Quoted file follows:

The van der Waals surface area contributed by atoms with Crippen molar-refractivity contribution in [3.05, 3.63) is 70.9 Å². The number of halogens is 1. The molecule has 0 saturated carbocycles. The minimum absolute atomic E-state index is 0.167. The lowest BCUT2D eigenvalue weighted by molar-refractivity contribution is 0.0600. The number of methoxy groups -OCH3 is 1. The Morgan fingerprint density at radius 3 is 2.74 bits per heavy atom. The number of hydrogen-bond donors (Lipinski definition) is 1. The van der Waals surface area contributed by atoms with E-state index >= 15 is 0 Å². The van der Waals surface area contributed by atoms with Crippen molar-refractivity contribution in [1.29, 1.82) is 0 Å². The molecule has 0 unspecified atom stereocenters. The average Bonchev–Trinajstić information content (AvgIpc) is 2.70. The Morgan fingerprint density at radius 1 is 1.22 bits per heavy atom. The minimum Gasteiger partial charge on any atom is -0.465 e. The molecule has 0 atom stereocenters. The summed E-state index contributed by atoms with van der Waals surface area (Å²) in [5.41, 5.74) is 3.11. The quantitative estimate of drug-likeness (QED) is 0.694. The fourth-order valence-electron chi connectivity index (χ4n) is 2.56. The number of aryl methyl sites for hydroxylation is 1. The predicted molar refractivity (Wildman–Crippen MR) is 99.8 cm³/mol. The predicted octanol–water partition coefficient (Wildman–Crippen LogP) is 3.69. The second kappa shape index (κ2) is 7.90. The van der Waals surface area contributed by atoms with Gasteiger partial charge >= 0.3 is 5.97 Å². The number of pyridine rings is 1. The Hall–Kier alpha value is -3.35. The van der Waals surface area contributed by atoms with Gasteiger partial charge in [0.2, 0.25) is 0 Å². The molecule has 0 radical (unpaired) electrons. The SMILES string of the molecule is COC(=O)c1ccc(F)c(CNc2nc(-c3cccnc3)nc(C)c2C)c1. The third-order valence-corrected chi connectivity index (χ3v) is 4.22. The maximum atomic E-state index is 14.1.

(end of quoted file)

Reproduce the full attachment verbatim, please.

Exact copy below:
The van der Waals surface area contributed by atoms with Crippen molar-refractivity contribution in [3.05, 3.63) is 70.9 Å². The number of halogens is 1. The molecule has 0 saturated carbocycles. The minimum absolute atomic E-state index is 0.167. The lowest BCUT2D eigenvalue weighted by molar-refractivity contribution is 0.0600. The number of methoxy groups -OCH3 is 1. The Morgan fingerprint density at radius 3 is 2.74 bits per heavy atom. The number of hydrogen-bond donors (Lipinski definition) is 1. The van der Waals surface area contributed by atoms with E-state index >= 15 is 0 Å². The van der Waals surface area contributed by atoms with Crippen molar-refractivity contribution in [1.29, 1.82) is 0 Å². The molecule has 0 unspecified atom stereocenters. The average Bonchev–Trinajstić information content (AvgIpc) is 2.70. The Morgan fingerprint density at radius 1 is 1.22 bits per heavy atom. The minimum Gasteiger partial charge on any atom is -0.465 e. The molecule has 0 atom stereocenters. The summed E-state index contributed by atoms with van der Waals surface area (Å²) in [5.41, 5.74) is 3.11. The quantitative estimate of drug-likeness (QED) is 0.694. The fourth-order valence-electron chi connectivity index (χ4n) is 2.56. The number of aryl methyl sites for hydroxylation is 1. The predicted molar refractivity (Wildman–Crippen MR) is 99.8 cm³/mol. The predicted octanol–water partition coefficient (Wildman–Crippen LogP) is 3.69. The second kappa shape index (κ2) is 7.90. The van der Waals surface area contributed by atoms with Gasteiger partial charge >= 0.3 is 5.97 Å². The number of pyridine rings is 1. The Hall–Kier alpha value is -3.35. The van der Waals surface area contributed by atoms with Gasteiger partial charge in [0.2, 0.25) is 0 Å². The molecule has 0 radical (unpaired) electrons. The SMILES string of the molecule is COC(=O)c1ccc(F)c(CNc2nc(-c3cccnc3)nc(C)c2C)c1. The third-order valence-corrected chi connectivity index (χ3v) is 4.22. The maximum atomic E-state index is 14.1.